The most disturbing thing at the Republican convention?
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02-09-2012, 05:00 PM
RE: The most disturbing thing at the Republican convention?
(02-09-2012 11:01 AM)kim Wrote:  
(01-09-2012 04:11 PM)cufflink Wrote:  What was the most disturbing/disgusting/creepy thing at the Republican convention?

Republicans. Dodgy



*****

There is a distinct fractional point when the Republican party cracked apart and split to include extreme hard liner Barry Goldwater in the 60s. This is when that degree of extremist view became accepted and eventually, became the norm. Until that time, a more moderate and even quite liberal Republican party view was included on the ticket. Currently, a moderate view seems all but excluded.

At least that is where I pin point the beginning of the extreme conservatism that the Republican party observes today. Other views may differ. Shy

This Barry Goldwater?
Quote:Mark my word, if and when these preachers get control of the [Republican] party, and they're sure trying to do so, it's going to be a terrible damn problem. Frankly, these people frighten me. Politics and governing demand compromise. But these Christians believe they are acting in the name of God, so they can't and won't compromise. I know, I've tried to deal with them.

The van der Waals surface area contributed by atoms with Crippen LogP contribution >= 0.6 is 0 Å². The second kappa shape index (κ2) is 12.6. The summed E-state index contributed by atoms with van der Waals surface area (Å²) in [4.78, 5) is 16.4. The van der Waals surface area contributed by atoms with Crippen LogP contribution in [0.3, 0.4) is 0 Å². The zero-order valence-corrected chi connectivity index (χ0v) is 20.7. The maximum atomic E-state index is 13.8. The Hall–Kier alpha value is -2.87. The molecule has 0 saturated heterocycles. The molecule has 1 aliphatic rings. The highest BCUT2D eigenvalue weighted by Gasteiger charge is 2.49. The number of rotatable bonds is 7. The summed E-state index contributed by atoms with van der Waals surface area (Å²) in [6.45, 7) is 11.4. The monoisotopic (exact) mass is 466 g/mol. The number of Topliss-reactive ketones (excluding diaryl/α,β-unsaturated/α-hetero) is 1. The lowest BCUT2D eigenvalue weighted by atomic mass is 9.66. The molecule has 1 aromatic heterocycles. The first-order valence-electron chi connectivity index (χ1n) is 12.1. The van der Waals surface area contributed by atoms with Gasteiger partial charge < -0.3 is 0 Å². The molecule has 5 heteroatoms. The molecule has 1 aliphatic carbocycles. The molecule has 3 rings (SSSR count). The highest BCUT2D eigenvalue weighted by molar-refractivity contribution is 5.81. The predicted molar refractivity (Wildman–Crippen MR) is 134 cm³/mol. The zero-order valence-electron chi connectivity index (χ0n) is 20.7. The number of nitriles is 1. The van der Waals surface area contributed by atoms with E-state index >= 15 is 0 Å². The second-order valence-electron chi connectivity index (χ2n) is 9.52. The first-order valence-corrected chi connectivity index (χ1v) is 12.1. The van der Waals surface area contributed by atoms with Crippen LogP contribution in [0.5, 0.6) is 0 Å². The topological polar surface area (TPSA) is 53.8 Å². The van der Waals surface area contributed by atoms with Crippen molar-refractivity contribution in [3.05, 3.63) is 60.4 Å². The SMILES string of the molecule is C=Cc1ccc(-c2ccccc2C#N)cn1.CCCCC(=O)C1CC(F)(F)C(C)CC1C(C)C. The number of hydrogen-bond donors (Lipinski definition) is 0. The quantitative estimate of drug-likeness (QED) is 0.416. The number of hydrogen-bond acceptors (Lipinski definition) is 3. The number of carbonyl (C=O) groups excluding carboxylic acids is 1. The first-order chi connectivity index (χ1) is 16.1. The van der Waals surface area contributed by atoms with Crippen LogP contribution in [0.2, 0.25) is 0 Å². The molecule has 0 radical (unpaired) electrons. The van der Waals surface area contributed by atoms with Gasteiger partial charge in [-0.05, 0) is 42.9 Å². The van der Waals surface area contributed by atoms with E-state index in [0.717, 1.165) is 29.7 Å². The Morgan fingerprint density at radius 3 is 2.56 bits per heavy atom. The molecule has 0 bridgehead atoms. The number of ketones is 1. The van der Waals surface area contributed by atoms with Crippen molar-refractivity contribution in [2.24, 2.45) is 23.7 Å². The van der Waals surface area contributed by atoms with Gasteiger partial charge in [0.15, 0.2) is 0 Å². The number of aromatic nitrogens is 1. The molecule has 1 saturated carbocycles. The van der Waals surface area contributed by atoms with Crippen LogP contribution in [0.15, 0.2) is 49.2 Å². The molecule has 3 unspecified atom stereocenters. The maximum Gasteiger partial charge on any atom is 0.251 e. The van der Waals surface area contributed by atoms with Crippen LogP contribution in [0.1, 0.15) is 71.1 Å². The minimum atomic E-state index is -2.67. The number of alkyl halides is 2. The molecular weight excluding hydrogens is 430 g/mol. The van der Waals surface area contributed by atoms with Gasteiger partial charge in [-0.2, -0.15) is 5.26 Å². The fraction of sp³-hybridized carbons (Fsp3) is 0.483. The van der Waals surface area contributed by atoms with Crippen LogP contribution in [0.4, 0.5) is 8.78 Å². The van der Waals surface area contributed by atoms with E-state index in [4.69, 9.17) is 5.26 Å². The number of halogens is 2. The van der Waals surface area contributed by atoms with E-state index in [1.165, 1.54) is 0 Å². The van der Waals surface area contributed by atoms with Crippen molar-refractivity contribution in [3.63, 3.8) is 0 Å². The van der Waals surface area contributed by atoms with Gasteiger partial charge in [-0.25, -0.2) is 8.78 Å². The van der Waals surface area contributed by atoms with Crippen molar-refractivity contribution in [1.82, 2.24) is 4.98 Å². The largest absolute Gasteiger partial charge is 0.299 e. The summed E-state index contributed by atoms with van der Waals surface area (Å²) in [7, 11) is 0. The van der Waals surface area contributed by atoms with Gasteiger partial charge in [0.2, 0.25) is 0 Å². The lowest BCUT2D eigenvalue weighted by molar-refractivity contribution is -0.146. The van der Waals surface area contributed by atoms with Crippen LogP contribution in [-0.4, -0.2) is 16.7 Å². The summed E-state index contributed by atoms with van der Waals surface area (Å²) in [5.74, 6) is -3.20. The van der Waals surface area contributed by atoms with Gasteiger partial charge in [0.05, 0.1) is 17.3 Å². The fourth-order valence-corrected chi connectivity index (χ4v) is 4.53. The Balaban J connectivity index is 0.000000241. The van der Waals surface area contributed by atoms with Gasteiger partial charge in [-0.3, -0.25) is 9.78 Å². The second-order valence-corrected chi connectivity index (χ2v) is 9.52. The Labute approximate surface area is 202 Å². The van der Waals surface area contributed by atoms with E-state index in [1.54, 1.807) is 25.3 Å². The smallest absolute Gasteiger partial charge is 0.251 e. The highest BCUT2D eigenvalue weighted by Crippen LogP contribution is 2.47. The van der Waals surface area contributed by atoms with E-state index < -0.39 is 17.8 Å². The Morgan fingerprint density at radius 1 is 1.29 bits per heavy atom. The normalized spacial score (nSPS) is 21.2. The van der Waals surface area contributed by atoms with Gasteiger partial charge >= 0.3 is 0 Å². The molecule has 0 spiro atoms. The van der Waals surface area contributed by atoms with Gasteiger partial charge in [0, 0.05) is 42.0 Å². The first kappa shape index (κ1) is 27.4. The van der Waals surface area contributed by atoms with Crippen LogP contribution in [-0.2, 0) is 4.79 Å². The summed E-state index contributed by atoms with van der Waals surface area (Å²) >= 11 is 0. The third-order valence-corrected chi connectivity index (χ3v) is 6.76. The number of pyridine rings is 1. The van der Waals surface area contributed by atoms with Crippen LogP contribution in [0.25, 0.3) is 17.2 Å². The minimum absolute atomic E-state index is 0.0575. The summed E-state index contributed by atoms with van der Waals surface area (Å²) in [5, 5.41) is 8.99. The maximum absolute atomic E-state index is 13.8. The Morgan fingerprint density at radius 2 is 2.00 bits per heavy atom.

-Said in November 1994, as quoted in John Dean, Conservatives Without Conscience (2006)

Quote:My faith in the future rests squarely on the belief that man, if he doesn't first destroy himself, will find new answers in the universe, new technologies, new disciplines, which will contribute to a vastly different and better world in the twenty-first century. Recalling what has happened in my short lifetime in the fields of communication and transportation and the life sciences, I marvel at the pessimists who tell us that we have reached the end of our productive capacity, who project a future of primarily dividing up what we now have and making do with less. To my mind the single essential element on which all discoveries will be dependent is human freedom.

He looks moderate by today's standards. No, the Republicans sold out under Reagan. He invited in the religious right and the trickle-down thieves.

Skepticism is not a position; it is an approach to claims.
Science is not a subject, but a method.
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02-09-2012, 05:47 PM